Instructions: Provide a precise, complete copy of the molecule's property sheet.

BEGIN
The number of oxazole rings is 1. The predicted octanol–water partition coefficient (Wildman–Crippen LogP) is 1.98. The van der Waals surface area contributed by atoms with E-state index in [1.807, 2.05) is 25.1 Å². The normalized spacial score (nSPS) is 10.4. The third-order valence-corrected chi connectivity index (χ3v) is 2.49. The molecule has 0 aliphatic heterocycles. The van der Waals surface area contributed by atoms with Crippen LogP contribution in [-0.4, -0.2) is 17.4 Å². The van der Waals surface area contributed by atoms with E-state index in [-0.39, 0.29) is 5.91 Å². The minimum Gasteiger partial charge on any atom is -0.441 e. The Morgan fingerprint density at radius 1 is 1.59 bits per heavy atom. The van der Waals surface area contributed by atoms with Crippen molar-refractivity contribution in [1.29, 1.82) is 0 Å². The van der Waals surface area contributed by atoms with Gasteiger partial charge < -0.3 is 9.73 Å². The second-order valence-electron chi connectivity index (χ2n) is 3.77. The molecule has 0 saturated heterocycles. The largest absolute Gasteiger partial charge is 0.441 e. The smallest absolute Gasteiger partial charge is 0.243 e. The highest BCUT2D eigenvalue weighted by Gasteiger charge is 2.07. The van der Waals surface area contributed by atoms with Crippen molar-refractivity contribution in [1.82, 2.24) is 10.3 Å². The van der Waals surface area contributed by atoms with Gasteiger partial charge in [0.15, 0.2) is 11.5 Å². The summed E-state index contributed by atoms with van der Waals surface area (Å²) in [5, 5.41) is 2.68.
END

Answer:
The number of oxazole rings is 1. The predicted octanol–water partition coefficient (Wildman–Crippen LogP) is 1.98. The van der Waals surface area contributed by atoms with E-state index in [1.807, 2.05) is 25.1 Å². The normalized spacial score (nSPS) is 10.4. The third-order valence-corrected chi connectivity index (χ3v) is 2.49. The molecule has 0 aliphatic heterocycles. The van der Waals surface area contributed by atoms with Crippen LogP contribution in [-0.4, -0.2) is 17.4 Å². The van der Waals surface area contributed by atoms with E-state index in [-0.39, 0.29) is 5.91 Å². The minimum Gasteiger partial charge on any atom is -0.441 e. The Morgan fingerprint density at radius 1 is 1.59 bits per heavy atom. The van der Waals surface area contributed by atoms with Crippen molar-refractivity contribution in [1.29, 1.82) is 0 Å². The van der Waals surface area contributed by atoms with Gasteiger partial charge < -0.3 is 9.73 Å². The second-order valence-electron chi connectivity index (χ2n) is 3.77. The molecule has 0 saturated heterocycles. The largest absolute Gasteiger partial charge is 0.441 e. The smallest absolute Gasteiger partial charge is 0.243 e. The highest BCUT2D eigenvalue weighted by Gasteiger charge is 2.07. The van der Waals surface area contributed by atoms with Crippen molar-refractivity contribution in [1.82, 2.24) is 10.3 Å². The van der Waals surface area contributed by atoms with Gasteiger partial charge in [0.15, 0.2) is 11.5 Å². The summed E-state index contributed by atoms with van der Waals surface area (Å²) in [5, 5.41) is 2.68.